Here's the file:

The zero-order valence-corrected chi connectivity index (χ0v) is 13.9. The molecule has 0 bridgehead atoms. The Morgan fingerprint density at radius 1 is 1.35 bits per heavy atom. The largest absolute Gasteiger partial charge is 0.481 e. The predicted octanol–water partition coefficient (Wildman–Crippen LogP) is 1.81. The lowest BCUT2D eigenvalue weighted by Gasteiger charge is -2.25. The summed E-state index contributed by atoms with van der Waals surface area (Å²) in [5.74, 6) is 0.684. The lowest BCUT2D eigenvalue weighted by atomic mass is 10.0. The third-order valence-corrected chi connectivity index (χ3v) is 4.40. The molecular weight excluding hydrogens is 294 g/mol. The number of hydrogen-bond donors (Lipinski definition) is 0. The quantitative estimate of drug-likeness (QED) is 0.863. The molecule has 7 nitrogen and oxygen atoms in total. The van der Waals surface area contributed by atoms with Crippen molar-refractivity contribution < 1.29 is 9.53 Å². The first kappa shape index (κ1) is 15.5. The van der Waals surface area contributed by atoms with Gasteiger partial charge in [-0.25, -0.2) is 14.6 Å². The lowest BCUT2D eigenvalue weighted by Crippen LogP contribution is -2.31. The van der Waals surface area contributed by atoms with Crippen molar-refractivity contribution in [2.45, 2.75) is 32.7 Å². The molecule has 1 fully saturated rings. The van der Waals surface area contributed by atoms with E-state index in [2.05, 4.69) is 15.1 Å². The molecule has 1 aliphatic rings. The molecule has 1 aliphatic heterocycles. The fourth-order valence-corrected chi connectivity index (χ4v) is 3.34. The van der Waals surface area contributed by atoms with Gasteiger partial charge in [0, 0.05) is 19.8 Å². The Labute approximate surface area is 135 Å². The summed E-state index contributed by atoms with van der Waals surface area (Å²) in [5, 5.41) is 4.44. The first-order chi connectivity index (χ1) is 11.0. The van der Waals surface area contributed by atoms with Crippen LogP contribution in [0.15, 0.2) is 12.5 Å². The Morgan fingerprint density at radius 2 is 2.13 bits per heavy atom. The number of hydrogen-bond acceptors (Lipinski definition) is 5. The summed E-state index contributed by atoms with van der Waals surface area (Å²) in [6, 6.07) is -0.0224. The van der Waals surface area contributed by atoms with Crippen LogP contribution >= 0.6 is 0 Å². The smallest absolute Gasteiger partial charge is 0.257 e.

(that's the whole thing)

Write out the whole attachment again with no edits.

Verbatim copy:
The zero-order valence-corrected chi connectivity index (χ0v) is 13.9. The molecule has 0 bridgehead atoms. The Morgan fingerprint density at radius 1 is 1.35 bits per heavy atom. The largest absolute Gasteiger partial charge is 0.481 e. The predicted octanol–water partition coefficient (Wildman–Crippen LogP) is 1.81. The lowest BCUT2D eigenvalue weighted by Gasteiger charge is -2.25. The summed E-state index contributed by atoms with van der Waals surface area (Å²) in [5.74, 6) is 0.684. The lowest BCUT2D eigenvalue weighted by atomic mass is 10.0. The third-order valence-corrected chi connectivity index (χ3v) is 4.40. The molecular weight excluding hydrogens is 294 g/mol. The number of hydrogen-bond donors (Lipinski definition) is 0. The quantitative estimate of drug-likeness (QED) is 0.863. The molecule has 7 nitrogen and oxygen atoms in total. The van der Waals surface area contributed by atoms with Crippen molar-refractivity contribution < 1.29 is 9.53 Å². The first kappa shape index (κ1) is 15.5. The van der Waals surface area contributed by atoms with Gasteiger partial charge in [-0.25, -0.2) is 14.6 Å². The lowest BCUT2D eigenvalue weighted by Crippen LogP contribution is -2.31. The van der Waals surface area contributed by atoms with Crippen molar-refractivity contribution in [2.45, 2.75) is 32.7 Å². The molecule has 1 fully saturated rings. The van der Waals surface area contributed by atoms with E-state index in [2.05, 4.69) is 15.1 Å². The molecule has 1 aliphatic rings. The molecule has 1 aliphatic heterocycles. The fourth-order valence-corrected chi connectivity index (χ4v) is 3.34. The van der Waals surface area contributed by atoms with Gasteiger partial charge in [0, 0.05) is 19.8 Å². The Labute approximate surface area is 135 Å². The summed E-state index contributed by atoms with van der Waals surface area (Å²) in [5, 5.41) is 4.44. The first-order chi connectivity index (χ1) is 11.0. The van der Waals surface area contributed by atoms with Crippen LogP contribution in [0.15, 0.2) is 12.5 Å². The Morgan fingerprint density at radius 2 is 2.13 bits per heavy atom. The number of hydrogen-bond acceptors (Lipinski definition) is 5. The summed E-state index contributed by atoms with van der Waals surface area (Å²) in [6, 6.07) is -0.0224. The van der Waals surface area contributed by atoms with Crippen LogP contribution >= 0.6 is 0 Å². The smallest absolute Gasteiger partial charge is 0.257 e.